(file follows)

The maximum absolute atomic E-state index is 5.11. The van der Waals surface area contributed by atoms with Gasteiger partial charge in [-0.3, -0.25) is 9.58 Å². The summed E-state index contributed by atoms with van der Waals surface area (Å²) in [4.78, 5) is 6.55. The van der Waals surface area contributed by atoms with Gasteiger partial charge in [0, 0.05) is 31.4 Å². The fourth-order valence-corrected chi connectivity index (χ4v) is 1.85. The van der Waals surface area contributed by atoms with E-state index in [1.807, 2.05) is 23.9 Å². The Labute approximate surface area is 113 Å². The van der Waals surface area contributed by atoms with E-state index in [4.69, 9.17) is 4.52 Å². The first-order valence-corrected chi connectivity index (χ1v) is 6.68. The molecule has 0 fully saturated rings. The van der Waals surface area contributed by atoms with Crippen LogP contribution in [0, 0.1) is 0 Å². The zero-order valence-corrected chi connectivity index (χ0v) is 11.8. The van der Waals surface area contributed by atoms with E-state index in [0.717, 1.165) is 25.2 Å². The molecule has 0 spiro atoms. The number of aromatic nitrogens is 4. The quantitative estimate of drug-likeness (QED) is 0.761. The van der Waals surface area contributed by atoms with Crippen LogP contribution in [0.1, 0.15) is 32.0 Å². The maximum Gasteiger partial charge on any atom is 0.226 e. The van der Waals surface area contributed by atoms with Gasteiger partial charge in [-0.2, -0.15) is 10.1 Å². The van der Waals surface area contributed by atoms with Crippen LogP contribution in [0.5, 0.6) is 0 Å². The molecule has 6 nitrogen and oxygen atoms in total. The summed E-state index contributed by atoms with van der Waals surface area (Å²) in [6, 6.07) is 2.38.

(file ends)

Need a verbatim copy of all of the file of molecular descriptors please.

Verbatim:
The maximum absolute atomic E-state index is 5.11. The van der Waals surface area contributed by atoms with Gasteiger partial charge in [-0.3, -0.25) is 9.58 Å². The summed E-state index contributed by atoms with van der Waals surface area (Å²) in [4.78, 5) is 6.55. The van der Waals surface area contributed by atoms with Gasteiger partial charge in [0, 0.05) is 31.4 Å². The fourth-order valence-corrected chi connectivity index (χ4v) is 1.85. The van der Waals surface area contributed by atoms with E-state index in [1.807, 2.05) is 23.9 Å². The Labute approximate surface area is 113 Å². The van der Waals surface area contributed by atoms with E-state index in [4.69, 9.17) is 4.52 Å². The first-order valence-corrected chi connectivity index (χ1v) is 6.68. The molecule has 0 fully saturated rings. The van der Waals surface area contributed by atoms with Crippen LogP contribution in [0, 0.1) is 0 Å². The zero-order valence-corrected chi connectivity index (χ0v) is 11.8. The van der Waals surface area contributed by atoms with E-state index in [0.717, 1.165) is 25.2 Å². The molecule has 0 spiro atoms. The number of aromatic nitrogens is 4. The quantitative estimate of drug-likeness (QED) is 0.761. The van der Waals surface area contributed by atoms with Crippen LogP contribution in [0.1, 0.15) is 32.0 Å². The maximum Gasteiger partial charge on any atom is 0.226 e. The van der Waals surface area contributed by atoms with Gasteiger partial charge in [-0.2, -0.15) is 10.1 Å². The van der Waals surface area contributed by atoms with Crippen LogP contribution in [0.5, 0.6) is 0 Å². The molecule has 6 nitrogen and oxygen atoms in total. The summed E-state index contributed by atoms with van der Waals surface area (Å²) in [6, 6.07) is 2.38.